Felisa Israel: 5 Questions on Gameops.com
Matt Malm, Ultimate Sports Fan
Podcast - June 2016
Professor David Horowitz Connects Sports and History (continued)
Page 2 of 4
Gameops.com: Talk about what sports meant to Americans in the difficult times like war or the Great Depression.
Horowitz: PBS did a brilliant piece this week on Seabiscuit exactly to the point you are making. This horse from California was seen as the "people's horse." Horse racing was the major sport of the late 30's and the depression. Seabiscuit was going up against the thoroughbred from the east, and it was a whole class thing. Seabiscuit had barely lost at Santa Anita and then broke a bone and had the recoup. Then his jockey was almost killed and had to recoup. They arrive at this Maryland racetrack for the showdown and the entire country is watching. 30 million people were listening on the radio to him win the race.
People were living through that horse. That horse represents me, an ordinary person, up against the odds and all the calamities that have happened. If this horse could do it, maybe there is hope for me. The idea that sports is a metaphor for people's struggles.
[Read more on Seabuscuit in our Additional Information section below]
I know I personally identify with many athletes and their struggles. I identify with athlete's will to succeed. When they were talking of Jordan and his champions' competitor with the soul of a bull, that's the way I like to see of myself in my arena: being highly competitive. I take inspiration from Michael Jordan because of his incredible discipline and energy. To me sports is a metaphor, a theatricality of life, of us garrison our energies to accomplish things against great odds. It's interesting that sports are also filled with disappointment. Statistically most people lose in sports. There is only one champion. In baseball you are a huge success if you get a hit in 3 out of 10 at bats, and I love that.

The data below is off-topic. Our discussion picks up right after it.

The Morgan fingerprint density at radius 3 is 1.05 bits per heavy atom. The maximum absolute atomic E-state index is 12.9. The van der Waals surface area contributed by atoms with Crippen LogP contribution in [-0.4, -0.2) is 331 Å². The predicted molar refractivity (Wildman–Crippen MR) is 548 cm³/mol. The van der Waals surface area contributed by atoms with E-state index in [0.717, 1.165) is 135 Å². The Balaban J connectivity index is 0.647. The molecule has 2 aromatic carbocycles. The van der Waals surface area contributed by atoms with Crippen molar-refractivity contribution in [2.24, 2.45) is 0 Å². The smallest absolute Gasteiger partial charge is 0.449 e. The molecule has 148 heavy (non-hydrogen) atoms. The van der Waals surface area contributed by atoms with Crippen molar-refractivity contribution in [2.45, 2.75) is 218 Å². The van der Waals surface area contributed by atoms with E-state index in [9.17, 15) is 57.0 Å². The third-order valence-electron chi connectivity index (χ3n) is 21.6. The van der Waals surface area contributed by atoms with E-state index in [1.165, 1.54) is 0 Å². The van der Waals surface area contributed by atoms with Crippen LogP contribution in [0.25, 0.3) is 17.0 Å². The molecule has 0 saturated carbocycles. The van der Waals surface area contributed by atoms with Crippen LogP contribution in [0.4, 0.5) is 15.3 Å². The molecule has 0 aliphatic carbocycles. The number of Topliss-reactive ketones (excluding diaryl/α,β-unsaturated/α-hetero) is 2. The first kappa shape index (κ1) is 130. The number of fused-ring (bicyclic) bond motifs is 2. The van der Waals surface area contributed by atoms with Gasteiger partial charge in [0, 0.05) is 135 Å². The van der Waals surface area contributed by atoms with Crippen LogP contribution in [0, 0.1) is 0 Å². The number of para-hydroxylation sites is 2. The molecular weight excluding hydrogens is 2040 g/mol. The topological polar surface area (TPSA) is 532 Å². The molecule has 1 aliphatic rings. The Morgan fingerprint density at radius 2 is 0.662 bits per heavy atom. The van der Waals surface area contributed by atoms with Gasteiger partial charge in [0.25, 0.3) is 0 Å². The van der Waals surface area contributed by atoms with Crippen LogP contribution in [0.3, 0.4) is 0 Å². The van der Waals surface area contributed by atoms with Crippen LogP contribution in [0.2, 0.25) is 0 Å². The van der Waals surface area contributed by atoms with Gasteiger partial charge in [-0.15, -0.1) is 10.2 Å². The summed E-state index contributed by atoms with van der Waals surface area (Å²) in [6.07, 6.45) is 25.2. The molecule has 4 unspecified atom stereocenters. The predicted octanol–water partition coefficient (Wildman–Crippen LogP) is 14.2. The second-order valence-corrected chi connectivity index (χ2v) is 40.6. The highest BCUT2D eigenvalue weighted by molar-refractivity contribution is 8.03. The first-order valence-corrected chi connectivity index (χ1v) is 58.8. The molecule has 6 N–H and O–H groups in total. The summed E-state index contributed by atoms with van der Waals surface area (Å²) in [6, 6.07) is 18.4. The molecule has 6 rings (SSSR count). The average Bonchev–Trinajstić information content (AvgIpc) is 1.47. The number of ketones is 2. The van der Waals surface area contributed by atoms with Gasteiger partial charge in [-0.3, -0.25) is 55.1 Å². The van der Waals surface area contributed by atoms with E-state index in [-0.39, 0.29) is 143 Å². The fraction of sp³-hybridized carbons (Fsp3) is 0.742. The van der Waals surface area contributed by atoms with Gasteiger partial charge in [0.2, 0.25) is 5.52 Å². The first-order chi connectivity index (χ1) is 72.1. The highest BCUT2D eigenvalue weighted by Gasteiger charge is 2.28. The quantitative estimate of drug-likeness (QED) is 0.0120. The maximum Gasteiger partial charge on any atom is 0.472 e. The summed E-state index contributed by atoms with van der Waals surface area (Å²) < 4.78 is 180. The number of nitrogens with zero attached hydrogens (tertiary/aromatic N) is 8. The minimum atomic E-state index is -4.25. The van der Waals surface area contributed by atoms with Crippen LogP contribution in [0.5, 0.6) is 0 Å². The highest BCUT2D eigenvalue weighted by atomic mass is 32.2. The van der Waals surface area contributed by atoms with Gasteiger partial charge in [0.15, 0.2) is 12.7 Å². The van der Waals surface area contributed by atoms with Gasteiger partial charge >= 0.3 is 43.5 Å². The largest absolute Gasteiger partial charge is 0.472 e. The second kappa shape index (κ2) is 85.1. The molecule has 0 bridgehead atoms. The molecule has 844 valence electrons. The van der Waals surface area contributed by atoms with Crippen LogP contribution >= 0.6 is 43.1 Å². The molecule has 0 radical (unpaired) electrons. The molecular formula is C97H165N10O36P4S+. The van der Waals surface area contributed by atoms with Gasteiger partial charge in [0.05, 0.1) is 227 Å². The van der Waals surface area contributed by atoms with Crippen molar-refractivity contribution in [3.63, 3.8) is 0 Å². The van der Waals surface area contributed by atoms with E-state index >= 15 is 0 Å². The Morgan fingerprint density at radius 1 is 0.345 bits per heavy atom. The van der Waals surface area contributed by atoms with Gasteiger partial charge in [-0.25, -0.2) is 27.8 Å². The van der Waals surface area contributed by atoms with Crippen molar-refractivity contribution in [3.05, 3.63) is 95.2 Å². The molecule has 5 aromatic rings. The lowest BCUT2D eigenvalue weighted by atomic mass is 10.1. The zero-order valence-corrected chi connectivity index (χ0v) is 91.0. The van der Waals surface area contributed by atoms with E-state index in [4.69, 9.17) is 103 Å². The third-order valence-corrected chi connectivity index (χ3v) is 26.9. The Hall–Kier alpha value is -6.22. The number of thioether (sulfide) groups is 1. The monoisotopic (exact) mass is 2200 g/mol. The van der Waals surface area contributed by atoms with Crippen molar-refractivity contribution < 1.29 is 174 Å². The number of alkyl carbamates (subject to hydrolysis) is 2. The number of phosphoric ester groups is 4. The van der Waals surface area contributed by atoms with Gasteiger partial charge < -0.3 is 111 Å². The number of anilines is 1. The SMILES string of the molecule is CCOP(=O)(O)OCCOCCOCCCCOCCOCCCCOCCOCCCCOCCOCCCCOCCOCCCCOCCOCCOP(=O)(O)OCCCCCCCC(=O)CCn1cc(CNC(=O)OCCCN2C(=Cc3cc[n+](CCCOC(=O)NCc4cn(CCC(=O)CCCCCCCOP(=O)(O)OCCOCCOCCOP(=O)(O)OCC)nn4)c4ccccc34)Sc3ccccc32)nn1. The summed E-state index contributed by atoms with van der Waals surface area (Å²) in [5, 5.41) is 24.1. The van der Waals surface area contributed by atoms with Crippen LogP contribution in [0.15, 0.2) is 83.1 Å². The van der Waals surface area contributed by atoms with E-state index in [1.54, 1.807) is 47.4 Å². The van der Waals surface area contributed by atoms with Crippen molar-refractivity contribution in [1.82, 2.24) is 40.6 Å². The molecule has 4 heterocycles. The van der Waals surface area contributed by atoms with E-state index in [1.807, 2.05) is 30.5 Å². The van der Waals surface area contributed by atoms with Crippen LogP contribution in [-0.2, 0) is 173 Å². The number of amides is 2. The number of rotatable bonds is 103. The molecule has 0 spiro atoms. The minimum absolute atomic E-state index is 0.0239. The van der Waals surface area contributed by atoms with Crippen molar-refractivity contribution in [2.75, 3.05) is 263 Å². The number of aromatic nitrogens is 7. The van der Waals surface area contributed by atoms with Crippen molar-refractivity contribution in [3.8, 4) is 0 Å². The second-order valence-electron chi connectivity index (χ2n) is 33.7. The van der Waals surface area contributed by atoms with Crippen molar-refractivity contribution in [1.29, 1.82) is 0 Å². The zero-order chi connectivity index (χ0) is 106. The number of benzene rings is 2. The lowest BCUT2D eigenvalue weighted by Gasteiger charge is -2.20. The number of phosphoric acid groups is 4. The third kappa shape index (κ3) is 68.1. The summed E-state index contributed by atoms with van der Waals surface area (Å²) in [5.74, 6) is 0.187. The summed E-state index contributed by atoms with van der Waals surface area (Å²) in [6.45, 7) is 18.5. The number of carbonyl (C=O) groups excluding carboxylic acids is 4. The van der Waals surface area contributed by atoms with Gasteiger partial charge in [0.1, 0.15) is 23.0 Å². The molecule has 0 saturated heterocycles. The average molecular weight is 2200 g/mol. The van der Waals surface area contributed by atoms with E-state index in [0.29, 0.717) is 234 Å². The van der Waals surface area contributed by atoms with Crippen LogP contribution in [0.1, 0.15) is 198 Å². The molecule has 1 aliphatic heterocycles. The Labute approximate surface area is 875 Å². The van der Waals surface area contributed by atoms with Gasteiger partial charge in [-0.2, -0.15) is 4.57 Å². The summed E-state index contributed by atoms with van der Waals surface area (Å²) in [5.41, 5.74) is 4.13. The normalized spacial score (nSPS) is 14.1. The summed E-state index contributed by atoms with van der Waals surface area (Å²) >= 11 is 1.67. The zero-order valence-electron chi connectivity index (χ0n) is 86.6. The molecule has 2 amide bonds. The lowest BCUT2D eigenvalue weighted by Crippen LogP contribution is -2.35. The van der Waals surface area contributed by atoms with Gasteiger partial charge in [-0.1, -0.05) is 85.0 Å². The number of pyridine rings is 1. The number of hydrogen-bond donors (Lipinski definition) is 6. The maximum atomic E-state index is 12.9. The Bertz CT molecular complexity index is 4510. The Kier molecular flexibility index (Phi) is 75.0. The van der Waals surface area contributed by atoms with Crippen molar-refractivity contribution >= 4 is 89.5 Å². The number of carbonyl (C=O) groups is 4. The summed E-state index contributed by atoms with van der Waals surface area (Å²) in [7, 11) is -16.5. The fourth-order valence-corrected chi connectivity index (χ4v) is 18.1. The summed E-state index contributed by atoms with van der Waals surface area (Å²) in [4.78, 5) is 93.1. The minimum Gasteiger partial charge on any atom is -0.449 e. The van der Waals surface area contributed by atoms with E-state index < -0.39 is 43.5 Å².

Gameops.com: Is today's athlete significantly different than those in the past? One example might be Michael Jordan, whose greatness would be comparable to Muhammad Ali in his prime. At that time Ali used his fame as a bully pulpit on social and cultural issues, including his anti-war stance. Now it would seem many like Jordan protect their image so not to damage their position as product spokespeople.
Horowitz: It was a different time, more than a different athlete. I think you could argue on Michael Jordan that his strategy isn't unlike Magic Johnson's before him. That is to succeed in a corporate way as a way of further paving the way for blacks to reach full acceptance in American life through his demeanor and discipline.
Magic has a Coca-Cola distributorship in Washington DC, movie theatres in LA and so forth. It's an inclusion kind of thing. I know Jordan agonized a bit over the Nike issue about overseas working conditions.
I think mostly it's just a different time period. The same polarizing issues are just not out there.
Gameops.com: I was looking for more of those connections between sports and history. I read an interesting note about Ping Pong Diplomacy during the Nixon administration.
Horowitz: Sure, that was an easy and convenient way to open some doors. A ping-pong tournament paved the way for higher level talks and a beginning for a thawing out for US/China relations. It was harmless, and it served its purpose.